Journey’s humour shines through in all facets, be it EKO’s narration, emails from Kindred, live-action video ads or the tooltips you’ll unlock by scanning your surroundings. While its humour could be classified as juvenile, it’s in the classiest of ways, never causing you to roll your eyes as the likes of Sunset Overdrive or Borderlands frequently does. I would classify its humour as perfect apart from two exceptions: an email that lists “gender confusion” as a symptom of space travel and the awful, whimpering canine noises my player character makes when injured after I picked the single image of a dog that was available when asked to choose who I looked like at the beginning of the game. Those swings-and-misses aside, Adrian Burhop is a gut-busting scene-stealer as Kindred President & CEO, Martin Tweed.

Journey to the Savage Planet balances ridiculousness, humour, and exploration to present something that has really clicked with me. Priced at a very reasonable $60, you’ll get endless hours of entertainment from it.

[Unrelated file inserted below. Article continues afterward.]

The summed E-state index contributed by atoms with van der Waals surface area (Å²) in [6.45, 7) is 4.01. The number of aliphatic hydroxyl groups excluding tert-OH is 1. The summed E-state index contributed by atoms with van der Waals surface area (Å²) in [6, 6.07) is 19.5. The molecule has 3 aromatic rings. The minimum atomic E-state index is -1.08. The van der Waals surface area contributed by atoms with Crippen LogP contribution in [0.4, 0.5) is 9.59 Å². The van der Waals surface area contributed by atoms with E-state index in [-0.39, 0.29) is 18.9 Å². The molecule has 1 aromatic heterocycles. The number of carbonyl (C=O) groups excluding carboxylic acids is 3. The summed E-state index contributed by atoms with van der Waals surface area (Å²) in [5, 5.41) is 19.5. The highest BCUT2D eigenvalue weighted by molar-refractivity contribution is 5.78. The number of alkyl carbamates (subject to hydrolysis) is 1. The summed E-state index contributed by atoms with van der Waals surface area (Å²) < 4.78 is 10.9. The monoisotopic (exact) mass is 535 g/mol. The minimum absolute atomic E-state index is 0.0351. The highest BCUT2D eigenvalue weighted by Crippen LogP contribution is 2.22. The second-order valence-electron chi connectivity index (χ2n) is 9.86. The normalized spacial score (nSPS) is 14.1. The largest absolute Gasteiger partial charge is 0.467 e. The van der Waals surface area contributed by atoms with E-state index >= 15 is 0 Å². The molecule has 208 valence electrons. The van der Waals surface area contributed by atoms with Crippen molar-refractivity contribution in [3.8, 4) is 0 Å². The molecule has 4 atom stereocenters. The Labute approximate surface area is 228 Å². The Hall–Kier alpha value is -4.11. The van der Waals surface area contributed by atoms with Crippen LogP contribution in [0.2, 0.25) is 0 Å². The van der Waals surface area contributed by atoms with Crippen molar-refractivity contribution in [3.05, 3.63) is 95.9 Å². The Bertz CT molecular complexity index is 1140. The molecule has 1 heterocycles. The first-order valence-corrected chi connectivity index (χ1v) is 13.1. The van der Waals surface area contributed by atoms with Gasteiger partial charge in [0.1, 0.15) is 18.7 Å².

8.5 out of 10

The good

  • A great balance of humour, combat and exploration.
  • Alex Hutchison’s experience on The Sims, Far Cry and Spore is very evident.
  • Co-op would likely be a blast (though we didn’t get to test that).
  • Perfectly priced.

The bad

  • Buggy science ranking systems.
  • Its almost perfect sense of humour takes a big hit over a gender confusion joke.


Journey to the Savage Planet was reviewed using a promotional code on Xbox One X, as provided by the publisher. Click here to learn more about Stevivor’s scoring scale.


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About the author

Steve Wright

Steve's the owner of this very site and an active games journalist for the past ten years. He's a Canadian-Australian gay gaming geek, ice hockey player and fan. Husband to Matt and cat dad to Wally and Quinn.